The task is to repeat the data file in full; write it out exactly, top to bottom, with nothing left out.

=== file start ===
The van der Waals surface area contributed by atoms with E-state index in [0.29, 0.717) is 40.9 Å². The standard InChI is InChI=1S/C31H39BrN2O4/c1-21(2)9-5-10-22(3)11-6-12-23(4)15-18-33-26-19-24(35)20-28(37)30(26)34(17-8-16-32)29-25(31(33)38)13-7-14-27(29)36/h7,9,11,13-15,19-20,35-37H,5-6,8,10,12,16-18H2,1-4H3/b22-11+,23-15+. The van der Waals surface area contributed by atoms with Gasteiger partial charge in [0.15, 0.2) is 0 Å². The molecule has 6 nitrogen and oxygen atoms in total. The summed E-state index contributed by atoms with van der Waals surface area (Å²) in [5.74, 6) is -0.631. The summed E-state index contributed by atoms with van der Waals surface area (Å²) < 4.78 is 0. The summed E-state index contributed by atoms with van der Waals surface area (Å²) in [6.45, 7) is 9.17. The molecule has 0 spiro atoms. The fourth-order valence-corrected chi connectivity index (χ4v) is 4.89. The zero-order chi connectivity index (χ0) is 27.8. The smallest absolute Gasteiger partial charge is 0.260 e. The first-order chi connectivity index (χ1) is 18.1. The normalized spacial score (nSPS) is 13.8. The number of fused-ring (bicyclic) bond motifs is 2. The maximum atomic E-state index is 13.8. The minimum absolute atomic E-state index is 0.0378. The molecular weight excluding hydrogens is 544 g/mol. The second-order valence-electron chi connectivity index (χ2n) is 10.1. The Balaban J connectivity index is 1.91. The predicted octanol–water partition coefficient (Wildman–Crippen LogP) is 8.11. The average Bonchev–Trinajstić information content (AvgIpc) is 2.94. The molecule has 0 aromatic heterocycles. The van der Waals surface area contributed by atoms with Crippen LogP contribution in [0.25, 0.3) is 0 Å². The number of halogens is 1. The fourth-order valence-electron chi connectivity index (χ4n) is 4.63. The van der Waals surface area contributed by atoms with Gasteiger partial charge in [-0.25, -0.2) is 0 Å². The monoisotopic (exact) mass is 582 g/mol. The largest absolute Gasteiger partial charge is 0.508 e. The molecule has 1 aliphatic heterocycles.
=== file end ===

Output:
The van der Waals surface area contributed by atoms with E-state index in [0.29, 0.717) is 40.9 Å². The standard InChI is InChI=1S/C31H39BrN2O4/c1-21(2)9-5-10-22(3)11-6-12-23(4)15-18-33-26-19-24(35)20-28(37)30(26)34(17-8-16-32)29-25(31(33)38)13-7-14-27(29)36/h7,9,11,13-15,19-20,35-37H,5-6,8,10,12,16-18H2,1-4H3/b22-11+,23-15+. The van der Waals surface area contributed by atoms with Gasteiger partial charge in [0.15, 0.2) is 0 Å². The molecule has 6 nitrogen and oxygen atoms in total. The summed E-state index contributed by atoms with van der Waals surface area (Å²) in [5.74, 6) is -0.631. The summed E-state index contributed by atoms with van der Waals surface area (Å²) < 4.78 is 0. The summed E-state index contributed by atoms with van der Waals surface area (Å²) in [6.45, 7) is 9.17. The molecule has 0 spiro atoms. The fourth-order valence-corrected chi connectivity index (χ4v) is 4.89. The zero-order chi connectivity index (χ0) is 27.8. The smallest absolute Gasteiger partial charge is 0.260 e. The first-order chi connectivity index (χ1) is 18.1. The normalized spacial score (nSPS) is 13.8. The number of fused-ring (bicyclic) bond motifs is 2. The maximum atomic E-state index is 13.8. The minimum absolute atomic E-state index is 0.0378. The molecular weight excluding hydrogens is 544 g/mol. The second-order valence-electron chi connectivity index (χ2n) is 10.1. The Balaban J connectivity index is 1.91. The predicted octanol–water partition coefficient (Wildman–Crippen LogP) is 8.11. The average Bonchev–Trinajstić information content (AvgIpc) is 2.94. The molecule has 0 aromatic heterocycles. The van der Waals surface area contributed by atoms with Crippen LogP contribution in [0.25, 0.3) is 0 Å². The number of halogens is 1. The fourth-order valence-electron chi connectivity index (χ4n) is 4.63. The van der Waals surface area contributed by atoms with Gasteiger partial charge in [-0.25, -0.2) is 0 Å². The monoisotopic (exact) mass is 582 g/mol. The largest absolute Gasteiger partial charge is 0.508 e. The molecule has 1 aliphatic heterocycles.